After a year of violent protests, fireworks and cheers of jubilation erupted from the streets of Chile after it was announced that their constitution will be rewritten.
This is the moment thousands of Chileans have been hoping, praying and demanding for years.
In 1990, Chile became a democracy, but the authoritarian principles written into the constitution by Augusto Pinochet, who ruled from 1973 to 1990, still had a tight hold on the country long after his reign.
During his rule, the country was treated harshly. Almost 40,000 men and women were falsely imprisoned, tortured or killed.
Pinochet wrote the constitution in 1980 in his favor, rigging the plebiscite to approve it. The self-written constitution granted him and other corrupt government officials powers, now referred to as “authoritarian enclaves,” that continued even after his reign.
The constitution also allowed unelected senators to fill seats in parliament’s upper chamber, which prevented proper representation and gave more unchecked control to the government. Pinochet filled one of those seats for a while after he stepped down in 1990.
As time passed and the country became more democratic, the new leaders created 42 amendments to the constitution. In 2005, the 10 remaining Pinochet-granted seats were eradicated. The new amendments also lessened the power of the military and placed the president as commander-in-chief of the armed forces.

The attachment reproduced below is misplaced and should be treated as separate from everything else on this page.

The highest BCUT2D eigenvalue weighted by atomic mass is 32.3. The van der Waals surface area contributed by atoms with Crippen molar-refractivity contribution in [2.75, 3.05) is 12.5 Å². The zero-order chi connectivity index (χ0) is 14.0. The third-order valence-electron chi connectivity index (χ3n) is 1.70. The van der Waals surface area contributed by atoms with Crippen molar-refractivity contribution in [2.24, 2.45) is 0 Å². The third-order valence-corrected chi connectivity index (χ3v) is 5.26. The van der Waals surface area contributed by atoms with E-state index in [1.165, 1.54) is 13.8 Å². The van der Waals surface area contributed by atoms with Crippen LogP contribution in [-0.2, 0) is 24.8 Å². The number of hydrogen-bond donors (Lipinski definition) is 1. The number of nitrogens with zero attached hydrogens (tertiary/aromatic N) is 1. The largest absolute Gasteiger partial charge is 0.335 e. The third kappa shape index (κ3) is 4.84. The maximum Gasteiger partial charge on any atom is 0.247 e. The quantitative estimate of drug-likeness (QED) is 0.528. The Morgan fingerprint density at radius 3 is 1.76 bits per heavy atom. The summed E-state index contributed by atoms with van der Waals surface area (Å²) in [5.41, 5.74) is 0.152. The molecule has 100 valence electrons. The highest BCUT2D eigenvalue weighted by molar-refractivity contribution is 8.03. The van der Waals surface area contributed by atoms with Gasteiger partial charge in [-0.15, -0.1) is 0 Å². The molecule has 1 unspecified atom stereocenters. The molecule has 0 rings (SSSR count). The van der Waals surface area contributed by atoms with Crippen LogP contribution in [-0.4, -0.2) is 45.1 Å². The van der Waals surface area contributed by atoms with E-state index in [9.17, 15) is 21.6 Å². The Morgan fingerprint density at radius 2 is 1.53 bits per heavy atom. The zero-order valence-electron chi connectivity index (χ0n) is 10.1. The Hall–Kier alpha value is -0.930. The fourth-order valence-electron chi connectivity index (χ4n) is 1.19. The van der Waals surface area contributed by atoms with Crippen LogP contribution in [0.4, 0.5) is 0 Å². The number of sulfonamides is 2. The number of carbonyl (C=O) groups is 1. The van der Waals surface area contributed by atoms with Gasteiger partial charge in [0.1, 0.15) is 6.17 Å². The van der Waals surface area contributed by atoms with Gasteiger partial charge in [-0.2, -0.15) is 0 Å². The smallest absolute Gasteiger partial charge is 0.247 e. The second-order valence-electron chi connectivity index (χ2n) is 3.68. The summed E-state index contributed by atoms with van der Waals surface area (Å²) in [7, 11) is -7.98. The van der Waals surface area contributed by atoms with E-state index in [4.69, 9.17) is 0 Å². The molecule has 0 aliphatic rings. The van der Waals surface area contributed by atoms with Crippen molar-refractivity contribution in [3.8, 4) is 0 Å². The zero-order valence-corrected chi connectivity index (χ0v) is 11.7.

But despite the many amendments, the public continued to express their unhappiness toward the constitution.
“It’s like someone who owns a beautiful house, but they don’t want it anymore because it was built by a father who was a rapist. It’s not that the house is bad. It’s that it was built by that father,” said Patricio Navia, a Chilean-born professor of Latin American and Caribbean Studies at New York University.
On Oct 25, almost 80 percent of the voting population voted to overturn the old constitution, and start fresh.
President Piñera noted that the current constitution is “divisive” and the people will have to “work together so that the new constitution is the great framework of unity, stability and the future.”
In April 2021, the country will vote on the convention members who will draft the new document, and then once the draft is complete after nine months, the people will vote on whether to pass or keep drafting.
“This is going to be a contentious process,” said Jennifer Pribble, an expert on Chilean politics at the University of Richmond. “Young voters are looking for a lot of specific guarantees and rights in this constitution.”
The Chilean people are breathing a fresh breath of air as they mend their wounds and rid the country of the last holds of Pinochet. Experts say the country has an arduous road ahead of them, but it’s a road Chileans are eager to take.